As much as I like having an all-in-one zoom in my kit, I’ve been making a point lately of keeping it home. At first blush, that might seem like a downside or an inconvenience. While it’s not as though I worry about the other lenses feeling neglected, I do worry about my skills going soft if I’ve always got that much range at my fingertips. So the last couple of weekends have seen me shooting with my compact, and with an 18-105.
Of course, as soon as you step out of the house with one camera, or one lens, you will almost certainly come across a shot that requires precisely the piece of equipment you haven’t got. I’m surprised that a flock of pigs didn’t go flying past just out of spite. But I digress.
The first “missed” shot or two was frustrating, to be honest, and I started to second-guess my choice of lenses. But then that little voice in my head reminded me of a few things:
1. You don’t want to settle into a rut. All-in-ones can be great at those times when you have no idea where you’re going, or what you’ll find when you get there. On the flip side, however, they’re like a bulky, heavy glass crutch. If you keep that same lens on your camera all the time — and this applies equally to anything else in your kit, whether it’s a fast prime with which you’re particularly enamored, or a speedlight — pretty soon you might find yourself settling into a certain type of shooting without realizing it. Changing one variable has an interesting way of creating a cascade of other little changes, sometimes in composition (especially when you find you have more wiggle room at one end of the spectrum and less at the other), and sometimes in something as simple as shooting with your feet versus your zoom.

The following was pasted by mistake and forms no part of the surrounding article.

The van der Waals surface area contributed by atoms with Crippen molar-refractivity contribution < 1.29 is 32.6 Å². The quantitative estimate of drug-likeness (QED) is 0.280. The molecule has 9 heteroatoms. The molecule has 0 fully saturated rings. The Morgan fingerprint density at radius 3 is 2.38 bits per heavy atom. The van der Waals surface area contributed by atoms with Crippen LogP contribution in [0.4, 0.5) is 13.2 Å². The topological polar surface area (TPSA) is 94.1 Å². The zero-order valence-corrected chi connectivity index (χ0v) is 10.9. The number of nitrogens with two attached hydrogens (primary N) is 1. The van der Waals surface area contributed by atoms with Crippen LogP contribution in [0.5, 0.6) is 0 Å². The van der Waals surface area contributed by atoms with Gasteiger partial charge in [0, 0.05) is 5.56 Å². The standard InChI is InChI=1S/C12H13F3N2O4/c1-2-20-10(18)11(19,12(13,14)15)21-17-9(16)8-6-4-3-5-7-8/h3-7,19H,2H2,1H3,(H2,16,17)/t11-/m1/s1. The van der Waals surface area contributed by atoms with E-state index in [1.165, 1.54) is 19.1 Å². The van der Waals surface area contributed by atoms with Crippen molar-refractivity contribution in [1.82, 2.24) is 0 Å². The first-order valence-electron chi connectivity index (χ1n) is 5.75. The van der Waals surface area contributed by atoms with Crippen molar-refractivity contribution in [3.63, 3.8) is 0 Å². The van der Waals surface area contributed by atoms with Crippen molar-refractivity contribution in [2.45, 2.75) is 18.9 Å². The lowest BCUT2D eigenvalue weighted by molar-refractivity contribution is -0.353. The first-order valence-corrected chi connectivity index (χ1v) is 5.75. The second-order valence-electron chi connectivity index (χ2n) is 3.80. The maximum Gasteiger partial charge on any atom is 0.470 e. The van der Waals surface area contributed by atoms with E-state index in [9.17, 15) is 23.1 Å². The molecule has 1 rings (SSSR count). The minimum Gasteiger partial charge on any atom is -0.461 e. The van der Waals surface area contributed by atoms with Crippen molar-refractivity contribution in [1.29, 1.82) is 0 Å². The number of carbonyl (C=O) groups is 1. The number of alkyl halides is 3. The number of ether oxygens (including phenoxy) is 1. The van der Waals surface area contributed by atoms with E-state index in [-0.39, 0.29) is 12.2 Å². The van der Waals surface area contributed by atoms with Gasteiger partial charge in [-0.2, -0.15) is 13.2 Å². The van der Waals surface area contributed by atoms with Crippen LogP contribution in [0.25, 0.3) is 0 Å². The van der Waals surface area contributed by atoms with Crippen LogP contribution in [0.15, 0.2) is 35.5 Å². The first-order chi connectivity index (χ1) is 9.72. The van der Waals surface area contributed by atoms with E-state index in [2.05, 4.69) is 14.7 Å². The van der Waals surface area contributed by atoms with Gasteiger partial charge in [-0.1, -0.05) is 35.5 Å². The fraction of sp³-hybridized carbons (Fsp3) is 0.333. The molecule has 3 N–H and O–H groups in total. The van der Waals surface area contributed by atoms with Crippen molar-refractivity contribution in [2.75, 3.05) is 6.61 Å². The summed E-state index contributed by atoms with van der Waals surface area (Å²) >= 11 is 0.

2. You took this thing — this camera, this lens — on purpose, whether for the optics, the pocketability, or to challenge yourself. Stick to your guns. Again, this is your habits trying to reassert themselves. We can be the nicest, most accomodating people, but when it comes to our own bad habits, we can be positively intractable (just ask my wife). That applies double, I think, to how we shoot, because all of us at one point or another have mistaken technique for vision. So, just like giving up chocolate for Lent, it’s going to take some discipline in the beginning to redirect that habit energy.
3. You have a camera, don’t you? Quit complaining! At some point, I reminded myself that my first camera when I really started to “do” photography (my beloved, and now-deceased, Kodak) couldn’t do a lot of what either of my current cameras can do. I had some of the same complaints then as now from time to time, but I learned that complaining about it wasn’t helping things any; time spent complaining, essentially, is time not spent making photos. So at some point early on, I familiarized myself as best I could with all those limitations. Sometimes it was so I could work around them; sometimes I got creative enough to use the limitations themselves. The funny thing about doing this long enough is that it becomes a perverse point of pride when you’ve found some new thing your camera can’t do. I figured that I must’ve been getting better on some level, or I wouldn’t have known I couldn’t do that!
And when it’s all said and done, that’s probably one of the healthiest things you can do. Don’t curse the limitations. Embrace them if you can, work around them if you must, and if you’re really lucky, you may find yourself hitting some other quirk or limit. Let it send you off in some new and unpredictable direction like you’re in some kind of giant pinball machine, and have some fun with it.